University of Hawaii at Manoa, Honolulu.Unpublished theses/ dissertationsMöhl, S. (1996), Alltagssituationen im interkulturellen Vergleich: Realisierung von Kritik und Ablehnung imDeutschen und Englischen. Unpublished MA thesis, University of Hamburg.Walsh, R. (1995), Language development and the year abroad: A study of oral grammatical accuracy amongstadult learners of German as a foreign language. Unpublished PhD dissertation, University College Dublin.AppendixThe appendix should be used for data collected (e.g. questionnaires, transcripts, ...) and for tables and graphs notincluded in the main text due to their subsidiary nature or to space constraints in the main text.Assessment Scheme:Continuous Evaluation: 40%(Based on abstract writing, interim draft, general approach,research orientation, readings undertaken etc.)Final Evaluation: 60%(Based on the organization of the paper, objectives/problem profile/ issue outlining, comprehensiveness of theresearch, flow of the idea/ ideas, relevance of material used/presented, outcomes vs. objectives, presentation/ viva etc.)
MANAGEMENT ACCOUNTINGCourse Code: BCH 301 Credit Units: 06Course Objective:To provide the students knowledge about the use of costing data for planning, control and decision making.Course Contents:Module I: Management AccountingNature & Scope: Meaning and Definition - Objectives of Management Accounting - Management Accountingand Financial Accounting - Management Accounting and Cost Accounting - Utility of Management Accounting- Limitations of Management Accounting - Position of Management Accountant in the Organisation.Module II: Analysis and Interpretation of Financial StatementsConcept of Financial Statements and their Nature - Limitations of Financial Statements - Analysis andInterpretation - Tools - Comparative Financial Statements - Common size Statements - Trend PercentagesRatio Analysis - Nature and Interpretation - Utility and Limitations of Ratios - Short-term Financial Ratios -Long-term Financial Ratios - Profitability Ratios - Proprietary and Yield Ratios - Turnover Ratios - DUPONTControl ChartModule III: Funds Flow AnalysisConcept of Funds - Sources and Uses of Funds - Concept of Flow - Funds Flow Statement - Managerial Uses ofFunds Flow Analysis - Construction of Funds Flow StatementsModule IV: Cash Flow AnalysisDistinction of Cash from Funds - Utility of Cash Flow Statement - Construction of Cash Flow StatementModule V: Budgets and Budgetary ControlConcept of Budgets and Budgetary Control - Nature and Objectives of Budgetary Control - Advantages andLimitations of Budgetary Control - Establishing a system of Budgetary Control - Preparation of Sales Budget,Selling and Distribution Cost Budget, Production Budget, Purchase Budget, Cash Budget etc. - Flexible Budgetsand Master Budgets.Module VI: Standard CostingMeaning of Standard Cost, Relevance of Standard Cost, Significance of Variance Analysis, Computation ofMaterial, Labour, Overhead and Sales VariancesModule VII: Marginal & Cost Volume Profit AnalysisDistinction between Absorption Costing and Marginal Costing, Differential Costing, Key Factor – Break – evenAnalysis, Margin of Safety , Cost Volume Profit Relationship, Relevant Costs and Special DecisionsModule VIII: Responsibility AccountingConcept of Responsibility Accounting - Cost Centers and Profit Centers - Contribution by SegmentsExamination Scheme: Components A CT C H EE Weightage (%) 5 15 5 5 70Text & References:• Dr. S.N. Maheswari, Management Accounting• Sexana, Management Accounting• Made Gowda, Management Accounting• Dr. S.N. Goyal and Manmohan, Management Accounting• B.S. Raman, Management Accounting• R.S.N. Pillai and Bagavathi, Management Accounting• Sharma and Gupta, Management Accounting• J. Batty, Management Accounting• Foster, Financial Statement Analysis, Pearson.• PN Reddy & Appanaiah, Essentials of Management Accounting.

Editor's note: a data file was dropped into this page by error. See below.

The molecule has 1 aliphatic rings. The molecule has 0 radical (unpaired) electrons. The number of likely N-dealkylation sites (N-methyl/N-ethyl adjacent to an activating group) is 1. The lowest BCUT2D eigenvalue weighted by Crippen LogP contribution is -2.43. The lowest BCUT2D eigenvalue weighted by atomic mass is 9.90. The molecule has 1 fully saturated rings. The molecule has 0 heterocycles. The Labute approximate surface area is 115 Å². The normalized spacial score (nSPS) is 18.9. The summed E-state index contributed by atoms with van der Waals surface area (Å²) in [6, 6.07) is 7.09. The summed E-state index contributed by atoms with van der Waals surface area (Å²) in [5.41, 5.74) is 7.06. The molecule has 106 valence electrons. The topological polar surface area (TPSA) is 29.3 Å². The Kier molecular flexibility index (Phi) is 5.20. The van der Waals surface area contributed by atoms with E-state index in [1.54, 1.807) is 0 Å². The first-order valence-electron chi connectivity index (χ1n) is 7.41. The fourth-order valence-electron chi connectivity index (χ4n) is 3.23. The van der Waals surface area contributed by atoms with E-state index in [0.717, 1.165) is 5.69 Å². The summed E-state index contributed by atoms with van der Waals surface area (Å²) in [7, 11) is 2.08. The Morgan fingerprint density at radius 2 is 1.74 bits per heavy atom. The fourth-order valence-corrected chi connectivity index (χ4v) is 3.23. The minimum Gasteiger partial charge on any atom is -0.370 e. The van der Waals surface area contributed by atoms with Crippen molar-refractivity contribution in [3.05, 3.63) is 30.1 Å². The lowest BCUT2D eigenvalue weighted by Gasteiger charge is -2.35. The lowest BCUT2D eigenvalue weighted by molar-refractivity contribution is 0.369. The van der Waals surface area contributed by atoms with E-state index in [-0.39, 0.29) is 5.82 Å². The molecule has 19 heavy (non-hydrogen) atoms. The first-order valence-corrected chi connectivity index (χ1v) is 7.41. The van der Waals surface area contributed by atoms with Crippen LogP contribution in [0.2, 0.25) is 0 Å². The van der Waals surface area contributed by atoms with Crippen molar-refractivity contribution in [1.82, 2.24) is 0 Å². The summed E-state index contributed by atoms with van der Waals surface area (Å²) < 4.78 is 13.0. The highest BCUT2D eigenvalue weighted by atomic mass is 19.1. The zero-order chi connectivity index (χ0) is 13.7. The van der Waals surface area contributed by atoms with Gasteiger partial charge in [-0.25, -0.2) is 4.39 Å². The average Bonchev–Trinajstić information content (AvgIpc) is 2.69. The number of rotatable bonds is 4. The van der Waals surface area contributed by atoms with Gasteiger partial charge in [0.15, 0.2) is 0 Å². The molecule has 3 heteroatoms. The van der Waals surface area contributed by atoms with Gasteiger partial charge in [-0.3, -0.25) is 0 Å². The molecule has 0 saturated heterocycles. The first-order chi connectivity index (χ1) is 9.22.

MACRO ECONOMICSCourse Code: BCH 302 Credit Units: 04Course Objective:To provide the basic knowledge of macro economic concepts.Course Contents:Module I: IntroductionConcepts and variables of macro economics, income, expenditure and the circular flow, components ofexpenditure. Static macro economic analysis short and the long run – determination of demand, and conditionsof equilibrium.Module IINational Economic Accounting, National Income Analysis’ Generation and Distribution of Income and relatedaggregates; Gross national Product and Net National Product. Gross Domestic Product and Net DomesticProduct (At market prices and factor costs, at constant and current prices)Module III: Money and BankingDefinitions and functions of money ( M1, M2, M3), Credit creation; credit sources, costs and availability.Theories of demand for money.Module IVClassical Macro- Economics – theory and models.Module V: Keynesian EconomicsIncome determination and aggregate supply and aggregate demand. Consumption function, Investment,Marginal Efficiency of Capital Theory of Interest Theory of Prices, Wages and Employment, Wage- PriceFlexibility and full employment.Module VI: Theories of consumptionConcept of multiplier, Relative income hypothesis, permanent income hypothesis, Absolute income hypothesis.Module VIIInvestment decisions and determination of income and employment.Module VIII: I.S. and L. M. CurvesGeneral equilibrium of product and money markets.Module IX: InflationConcept of Inflationary gap. Demand Pull and cost push inflation, Stagflation, Objectives of monetary policy.Module X: Trade CyclesMonetary theory of Trade cycles. Monetary and real factors in the trade cycle. Interaction between multiplierand accelerator.Examination Scheme: Components A CT C H EE Weightage (%) 5 15 5 5 70Text & References:• D.N. Devedi, Macroeconomics• I.C. Dhingra, Macroeconomics, Sultan Chand & Sons.• E. Shapiro, Macro Economic Analysis, Harcourt Barce, New York.• G. Ackley, Macro Economic Theory, Mc. Graw Hill, New York.• R.L. Miller and R.W. Pullinelli, Modern Money and Banking, Mc. Graw Hill.• A.K. Basu, Fundamentals of Banking: Theory and Practice.• Reserve Bank of India, Functions and working of R.B.I.